Pacemaker devices normally consist of the pacemaker control unit containing a power cell such as a battery, a pacemaker lead and end electrodes which are attached to the heart so as to stimulate the heart into action at certain timed occurrences. Recent advances in pacemaker technology include providing for fully programmable capabilities. Modern pacemaker devices such as those available from Medtronic Inc often include on board processing and storage capabilities and the latest models allow for external communication with reader and control devices located outside the body for telecommunications. Examples of such systems are disclosed in U.S. Pat. No. 6,577,901 to Thompson, U.S. Pat. No. 6,580,946 to Struble and U.S. Patent Application 2003/0100925 to Pape et al. the contents of each of which is incorporated by cross reference disclose suitable forms of heart pacemaker technology suitable for us with the present invention.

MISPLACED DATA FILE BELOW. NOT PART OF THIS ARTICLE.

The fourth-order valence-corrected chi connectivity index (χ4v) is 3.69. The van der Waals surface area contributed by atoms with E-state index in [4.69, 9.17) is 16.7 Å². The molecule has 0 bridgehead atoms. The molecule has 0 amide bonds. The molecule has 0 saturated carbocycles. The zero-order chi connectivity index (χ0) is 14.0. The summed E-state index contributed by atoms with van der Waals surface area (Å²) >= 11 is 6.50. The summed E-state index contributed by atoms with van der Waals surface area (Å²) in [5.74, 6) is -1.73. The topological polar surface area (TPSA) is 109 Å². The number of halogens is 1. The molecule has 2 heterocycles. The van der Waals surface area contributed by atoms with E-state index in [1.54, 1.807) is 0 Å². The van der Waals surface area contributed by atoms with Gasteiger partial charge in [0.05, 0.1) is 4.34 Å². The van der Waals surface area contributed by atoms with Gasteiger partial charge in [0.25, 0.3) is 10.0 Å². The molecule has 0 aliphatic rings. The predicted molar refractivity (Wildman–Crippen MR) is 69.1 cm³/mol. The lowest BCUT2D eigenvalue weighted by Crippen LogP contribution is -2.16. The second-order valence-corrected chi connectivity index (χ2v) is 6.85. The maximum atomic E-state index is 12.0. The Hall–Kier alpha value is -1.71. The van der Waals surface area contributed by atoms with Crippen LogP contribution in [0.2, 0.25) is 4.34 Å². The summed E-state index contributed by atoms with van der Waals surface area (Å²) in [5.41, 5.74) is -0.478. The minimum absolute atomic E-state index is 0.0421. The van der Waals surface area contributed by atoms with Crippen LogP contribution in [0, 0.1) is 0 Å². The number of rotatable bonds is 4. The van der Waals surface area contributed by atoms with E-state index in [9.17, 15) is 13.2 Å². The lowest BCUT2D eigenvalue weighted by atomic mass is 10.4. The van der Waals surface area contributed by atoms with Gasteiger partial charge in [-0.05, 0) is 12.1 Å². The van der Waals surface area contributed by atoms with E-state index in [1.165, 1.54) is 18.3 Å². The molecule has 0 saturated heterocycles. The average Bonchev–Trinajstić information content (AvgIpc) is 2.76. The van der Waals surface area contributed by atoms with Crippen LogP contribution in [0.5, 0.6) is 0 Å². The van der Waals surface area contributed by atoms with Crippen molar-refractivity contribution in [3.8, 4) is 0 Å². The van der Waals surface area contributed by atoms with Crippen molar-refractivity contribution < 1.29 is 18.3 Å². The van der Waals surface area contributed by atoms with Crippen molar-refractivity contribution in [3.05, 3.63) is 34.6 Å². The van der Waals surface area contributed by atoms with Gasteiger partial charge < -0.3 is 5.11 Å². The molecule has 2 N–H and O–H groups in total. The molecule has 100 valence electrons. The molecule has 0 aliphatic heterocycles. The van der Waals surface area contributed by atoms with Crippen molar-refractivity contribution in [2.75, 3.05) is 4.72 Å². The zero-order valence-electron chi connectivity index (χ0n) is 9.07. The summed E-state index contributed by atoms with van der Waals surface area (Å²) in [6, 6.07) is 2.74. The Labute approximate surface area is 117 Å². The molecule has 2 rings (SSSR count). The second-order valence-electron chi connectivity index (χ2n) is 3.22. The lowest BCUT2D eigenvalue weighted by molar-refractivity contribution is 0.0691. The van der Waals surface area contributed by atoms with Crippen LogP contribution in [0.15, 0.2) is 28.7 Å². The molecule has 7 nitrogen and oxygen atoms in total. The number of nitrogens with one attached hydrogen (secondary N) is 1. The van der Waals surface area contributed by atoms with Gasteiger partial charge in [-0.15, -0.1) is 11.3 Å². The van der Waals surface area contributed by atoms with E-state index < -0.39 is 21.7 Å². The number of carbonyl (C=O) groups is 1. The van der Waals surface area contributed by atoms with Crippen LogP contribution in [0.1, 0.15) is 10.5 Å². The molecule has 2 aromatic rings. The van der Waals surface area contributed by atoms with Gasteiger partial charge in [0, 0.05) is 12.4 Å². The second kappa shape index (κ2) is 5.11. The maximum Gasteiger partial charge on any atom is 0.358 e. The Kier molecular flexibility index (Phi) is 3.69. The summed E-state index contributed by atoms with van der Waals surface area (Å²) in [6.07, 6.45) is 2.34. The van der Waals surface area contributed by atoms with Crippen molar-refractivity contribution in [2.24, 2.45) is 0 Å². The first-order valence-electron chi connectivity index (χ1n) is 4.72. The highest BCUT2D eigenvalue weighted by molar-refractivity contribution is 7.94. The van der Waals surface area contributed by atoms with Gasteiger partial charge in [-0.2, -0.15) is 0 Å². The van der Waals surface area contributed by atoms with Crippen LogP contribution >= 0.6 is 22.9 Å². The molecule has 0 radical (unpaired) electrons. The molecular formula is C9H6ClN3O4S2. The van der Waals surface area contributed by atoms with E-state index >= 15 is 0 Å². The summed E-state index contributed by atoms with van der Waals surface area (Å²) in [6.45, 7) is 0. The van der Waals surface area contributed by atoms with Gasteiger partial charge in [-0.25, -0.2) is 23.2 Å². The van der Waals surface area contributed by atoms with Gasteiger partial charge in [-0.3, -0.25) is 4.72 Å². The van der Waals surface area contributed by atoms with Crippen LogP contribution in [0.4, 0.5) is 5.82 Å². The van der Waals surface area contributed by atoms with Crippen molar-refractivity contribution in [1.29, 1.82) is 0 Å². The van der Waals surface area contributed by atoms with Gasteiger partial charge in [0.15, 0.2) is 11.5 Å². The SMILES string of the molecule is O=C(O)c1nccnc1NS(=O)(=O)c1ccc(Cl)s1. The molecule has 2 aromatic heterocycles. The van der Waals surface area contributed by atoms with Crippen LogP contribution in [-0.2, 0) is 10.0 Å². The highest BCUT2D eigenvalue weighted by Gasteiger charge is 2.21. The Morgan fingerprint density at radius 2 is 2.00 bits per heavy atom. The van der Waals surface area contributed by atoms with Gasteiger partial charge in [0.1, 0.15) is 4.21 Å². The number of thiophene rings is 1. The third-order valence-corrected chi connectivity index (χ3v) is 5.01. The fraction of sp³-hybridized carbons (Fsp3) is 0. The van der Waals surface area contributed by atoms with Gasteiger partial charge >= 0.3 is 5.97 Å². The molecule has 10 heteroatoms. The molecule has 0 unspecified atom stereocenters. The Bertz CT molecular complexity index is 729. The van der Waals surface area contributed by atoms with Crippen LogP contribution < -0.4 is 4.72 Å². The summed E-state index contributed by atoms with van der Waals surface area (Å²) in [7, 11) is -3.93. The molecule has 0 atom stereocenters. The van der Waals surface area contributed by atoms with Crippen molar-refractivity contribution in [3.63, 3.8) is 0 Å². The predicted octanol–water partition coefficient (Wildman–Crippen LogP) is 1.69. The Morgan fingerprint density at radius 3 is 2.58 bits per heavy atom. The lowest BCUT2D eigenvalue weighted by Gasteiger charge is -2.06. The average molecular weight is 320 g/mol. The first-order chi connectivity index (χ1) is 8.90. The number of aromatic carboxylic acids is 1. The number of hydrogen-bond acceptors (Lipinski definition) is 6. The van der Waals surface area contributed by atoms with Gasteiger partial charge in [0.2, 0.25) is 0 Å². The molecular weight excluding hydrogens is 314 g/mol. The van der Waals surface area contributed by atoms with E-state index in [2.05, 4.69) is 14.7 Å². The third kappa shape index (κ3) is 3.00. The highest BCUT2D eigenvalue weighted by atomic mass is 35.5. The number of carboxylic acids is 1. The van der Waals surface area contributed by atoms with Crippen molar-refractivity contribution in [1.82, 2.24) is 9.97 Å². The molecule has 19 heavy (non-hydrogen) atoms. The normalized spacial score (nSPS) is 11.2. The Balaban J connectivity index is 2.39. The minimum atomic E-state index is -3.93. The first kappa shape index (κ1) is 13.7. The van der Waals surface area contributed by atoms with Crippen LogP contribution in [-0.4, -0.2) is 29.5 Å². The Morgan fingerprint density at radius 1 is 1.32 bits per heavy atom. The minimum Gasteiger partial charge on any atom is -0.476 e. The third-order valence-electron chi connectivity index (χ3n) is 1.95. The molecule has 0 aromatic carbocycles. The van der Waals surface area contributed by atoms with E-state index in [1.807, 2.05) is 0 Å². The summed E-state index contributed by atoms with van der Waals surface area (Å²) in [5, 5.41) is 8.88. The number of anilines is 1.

As is disclosed in the aforementioned patents, modern pacemaker devices also allow for a variability in operation of the heart in accordance with external needs. For example, during exercise, the pacemaker device may increase the heart rate. Further, during periods of rest, the pacemaker device may decrease the heart rate. Further, programmable pacemakers allow for storage of information for downloading as to the onboard operation of the pacemaker unit.
There is therefore a general need to accurately and succinctly tune the pacemaker unit for the proper operation of the heart muscle.
SUMMARY OF THE INVENTION
It is an object of the present invention to provide for a method and apparatus for tuning the operation of pacemaker units to achieve more optimal results.